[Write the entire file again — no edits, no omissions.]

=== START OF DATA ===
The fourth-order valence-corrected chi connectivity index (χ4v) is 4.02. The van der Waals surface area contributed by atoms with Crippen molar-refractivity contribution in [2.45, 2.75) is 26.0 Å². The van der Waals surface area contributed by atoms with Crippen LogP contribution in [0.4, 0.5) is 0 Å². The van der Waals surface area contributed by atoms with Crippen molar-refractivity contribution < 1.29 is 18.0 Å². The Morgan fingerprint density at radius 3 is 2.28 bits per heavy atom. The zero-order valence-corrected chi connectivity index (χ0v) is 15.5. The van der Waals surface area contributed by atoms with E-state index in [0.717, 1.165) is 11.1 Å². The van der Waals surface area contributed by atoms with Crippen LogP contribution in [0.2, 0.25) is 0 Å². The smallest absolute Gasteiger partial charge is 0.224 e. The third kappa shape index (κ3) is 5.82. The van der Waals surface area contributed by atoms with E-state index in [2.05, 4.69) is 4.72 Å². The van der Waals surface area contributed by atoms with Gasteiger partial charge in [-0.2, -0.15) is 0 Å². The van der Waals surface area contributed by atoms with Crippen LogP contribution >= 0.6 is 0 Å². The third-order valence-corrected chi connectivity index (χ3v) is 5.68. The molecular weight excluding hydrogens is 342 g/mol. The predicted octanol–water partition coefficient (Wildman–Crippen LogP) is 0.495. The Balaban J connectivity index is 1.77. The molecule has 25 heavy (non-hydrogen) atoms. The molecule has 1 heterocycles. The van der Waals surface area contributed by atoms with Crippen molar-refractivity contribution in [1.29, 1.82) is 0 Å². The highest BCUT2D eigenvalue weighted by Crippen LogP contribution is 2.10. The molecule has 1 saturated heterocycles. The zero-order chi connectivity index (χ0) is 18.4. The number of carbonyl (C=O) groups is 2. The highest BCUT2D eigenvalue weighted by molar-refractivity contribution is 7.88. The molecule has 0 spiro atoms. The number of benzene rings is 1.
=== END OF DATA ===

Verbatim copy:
The fourth-order valence-corrected chi connectivity index (χ4v) is 4.02. The van der Waals surface area contributed by atoms with Crippen molar-refractivity contribution in [2.45, 2.75) is 26.0 Å². The van der Waals surface area contributed by atoms with Crippen LogP contribution in [0.4, 0.5) is 0 Å². The van der Waals surface area contributed by atoms with Crippen molar-refractivity contribution < 1.29 is 18.0 Å². The Morgan fingerprint density at radius 3 is 2.28 bits per heavy atom. The zero-order valence-corrected chi connectivity index (χ0v) is 15.5. The van der Waals surface area contributed by atoms with E-state index in [0.717, 1.165) is 11.1 Å². The van der Waals surface area contributed by atoms with Crippen LogP contribution in [0.2, 0.25) is 0 Å². The smallest absolute Gasteiger partial charge is 0.224 e. The third kappa shape index (κ3) is 5.82. The van der Waals surface area contributed by atoms with E-state index in [2.05, 4.69) is 4.72 Å². The van der Waals surface area contributed by atoms with Gasteiger partial charge in [-0.2, -0.15) is 0 Å². The van der Waals surface area contributed by atoms with Crippen LogP contribution >= 0.6 is 0 Å². The third-order valence-corrected chi connectivity index (χ3v) is 5.68. The molecular weight excluding hydrogens is 342 g/mol. The predicted octanol–water partition coefficient (Wildman–Crippen LogP) is 0.495. The Balaban J connectivity index is 1.77. The molecule has 25 heavy (non-hydrogen) atoms. The molecule has 1 heterocycles. The van der Waals surface area contributed by atoms with Crippen molar-refractivity contribution in [1.29, 1.82) is 0 Å². The highest BCUT2D eigenvalue weighted by Crippen LogP contribution is 2.10. The molecule has 1 saturated heterocycles. The zero-order chi connectivity index (χ0) is 18.4. The number of carbonyl (C=O) groups is 2. The highest BCUT2D eigenvalue weighted by molar-refractivity contribution is 7.88. The molecule has 0 spiro atoms. The number of benzene rings is 1.